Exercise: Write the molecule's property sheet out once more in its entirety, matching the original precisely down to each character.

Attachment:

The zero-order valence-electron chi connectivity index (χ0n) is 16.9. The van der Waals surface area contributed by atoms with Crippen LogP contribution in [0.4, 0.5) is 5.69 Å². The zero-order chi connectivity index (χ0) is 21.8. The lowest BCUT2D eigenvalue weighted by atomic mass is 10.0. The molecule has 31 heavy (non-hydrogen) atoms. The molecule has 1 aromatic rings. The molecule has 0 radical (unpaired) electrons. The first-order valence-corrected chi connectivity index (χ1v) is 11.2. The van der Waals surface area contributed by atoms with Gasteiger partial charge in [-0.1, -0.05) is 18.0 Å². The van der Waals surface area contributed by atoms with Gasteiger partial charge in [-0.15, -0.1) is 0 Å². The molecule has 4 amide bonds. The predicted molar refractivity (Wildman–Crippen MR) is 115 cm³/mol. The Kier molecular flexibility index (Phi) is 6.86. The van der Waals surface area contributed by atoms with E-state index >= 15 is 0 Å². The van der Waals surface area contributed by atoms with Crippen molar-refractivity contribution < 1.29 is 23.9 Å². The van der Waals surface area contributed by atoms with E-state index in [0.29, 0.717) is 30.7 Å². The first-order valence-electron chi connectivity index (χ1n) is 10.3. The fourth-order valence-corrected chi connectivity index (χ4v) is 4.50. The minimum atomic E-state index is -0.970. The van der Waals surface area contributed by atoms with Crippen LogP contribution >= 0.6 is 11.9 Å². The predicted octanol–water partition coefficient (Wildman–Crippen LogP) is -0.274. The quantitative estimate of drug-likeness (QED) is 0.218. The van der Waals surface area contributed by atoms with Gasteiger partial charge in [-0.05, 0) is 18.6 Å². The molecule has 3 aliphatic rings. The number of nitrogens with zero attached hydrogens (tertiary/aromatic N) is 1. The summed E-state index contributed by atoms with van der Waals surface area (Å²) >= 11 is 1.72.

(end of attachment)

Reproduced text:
The zero-order valence-electron chi connectivity index (χ0n) is 16.9. The van der Waals surface area contributed by atoms with Crippen LogP contribution in [0.4, 0.5) is 5.69 Å². The zero-order chi connectivity index (χ0) is 21.8. The lowest BCUT2D eigenvalue weighted by atomic mass is 10.0. The molecule has 31 heavy (non-hydrogen) atoms. The molecule has 1 aromatic rings. The molecule has 0 radical (unpaired) electrons. The first-order valence-corrected chi connectivity index (χ1v) is 11.2. The van der Waals surface area contributed by atoms with Gasteiger partial charge in [-0.1, -0.05) is 18.0 Å². The van der Waals surface area contributed by atoms with Gasteiger partial charge in [-0.15, -0.1) is 0 Å². The molecule has 4 amide bonds. The predicted molar refractivity (Wildman–Crippen MR) is 115 cm³/mol. The Kier molecular flexibility index (Phi) is 6.86. The van der Waals surface area contributed by atoms with E-state index >= 15 is 0 Å². The van der Waals surface area contributed by atoms with Crippen molar-refractivity contribution < 1.29 is 23.9 Å². The van der Waals surface area contributed by atoms with E-state index in [0.29, 0.717) is 30.7 Å². The first-order valence-electron chi connectivity index (χ1n) is 10.3. The fourth-order valence-corrected chi connectivity index (χ4v) is 4.50. The minimum atomic E-state index is -0.970. The van der Waals surface area contributed by atoms with Crippen LogP contribution >= 0.6 is 11.9 Å². The predicted octanol–water partition coefficient (Wildman–Crippen LogP) is -0.274. The quantitative estimate of drug-likeness (QED) is 0.218. The van der Waals surface area contributed by atoms with Gasteiger partial charge in [-0.05, 0) is 18.6 Å². The molecule has 3 aliphatic rings. The number of nitrogens with zero attached hydrogens (tertiary/aromatic N) is 1. The summed E-state index contributed by atoms with van der Waals surface area (Å²) >= 11 is 1.72.